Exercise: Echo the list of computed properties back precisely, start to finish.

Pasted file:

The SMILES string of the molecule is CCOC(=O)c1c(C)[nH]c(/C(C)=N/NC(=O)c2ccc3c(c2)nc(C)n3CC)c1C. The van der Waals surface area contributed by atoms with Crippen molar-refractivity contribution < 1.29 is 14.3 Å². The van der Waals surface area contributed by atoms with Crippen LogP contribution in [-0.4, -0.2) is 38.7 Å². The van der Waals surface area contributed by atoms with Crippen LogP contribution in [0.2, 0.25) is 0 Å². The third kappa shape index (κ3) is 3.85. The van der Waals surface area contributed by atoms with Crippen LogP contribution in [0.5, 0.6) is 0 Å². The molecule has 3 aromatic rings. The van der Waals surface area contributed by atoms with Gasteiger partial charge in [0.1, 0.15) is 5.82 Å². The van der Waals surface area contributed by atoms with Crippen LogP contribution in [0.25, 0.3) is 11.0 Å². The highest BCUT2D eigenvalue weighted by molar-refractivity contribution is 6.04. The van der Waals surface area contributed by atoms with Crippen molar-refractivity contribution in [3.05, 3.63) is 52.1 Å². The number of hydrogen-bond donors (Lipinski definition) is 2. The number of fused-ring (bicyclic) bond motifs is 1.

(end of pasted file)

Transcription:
The SMILES string of the molecule is CCOC(=O)c1c(C)[nH]c(/C(C)=N/NC(=O)c2ccc3c(c2)nc(C)n3CC)c1C. The van der Waals surface area contributed by atoms with Crippen molar-refractivity contribution < 1.29 is 14.3 Å². The van der Waals surface area contributed by atoms with Crippen LogP contribution in [-0.4, -0.2) is 38.7 Å². The van der Waals surface area contributed by atoms with Crippen LogP contribution in [0.2, 0.25) is 0 Å². The third kappa shape index (κ3) is 3.85. The van der Waals surface area contributed by atoms with Crippen LogP contribution in [0.5, 0.6) is 0 Å². The molecule has 3 aromatic rings. The van der Waals surface area contributed by atoms with Gasteiger partial charge in [0.1, 0.15) is 5.82 Å². The van der Waals surface area contributed by atoms with Crippen LogP contribution in [0.25, 0.3) is 11.0 Å². The highest BCUT2D eigenvalue weighted by molar-refractivity contribution is 6.04. The van der Waals surface area contributed by atoms with Crippen molar-refractivity contribution in [3.05, 3.63) is 52.1 Å². The number of hydrogen-bond donors (Lipinski definition) is 2. The number of fused-ring (bicyclic) bond motifs is 1.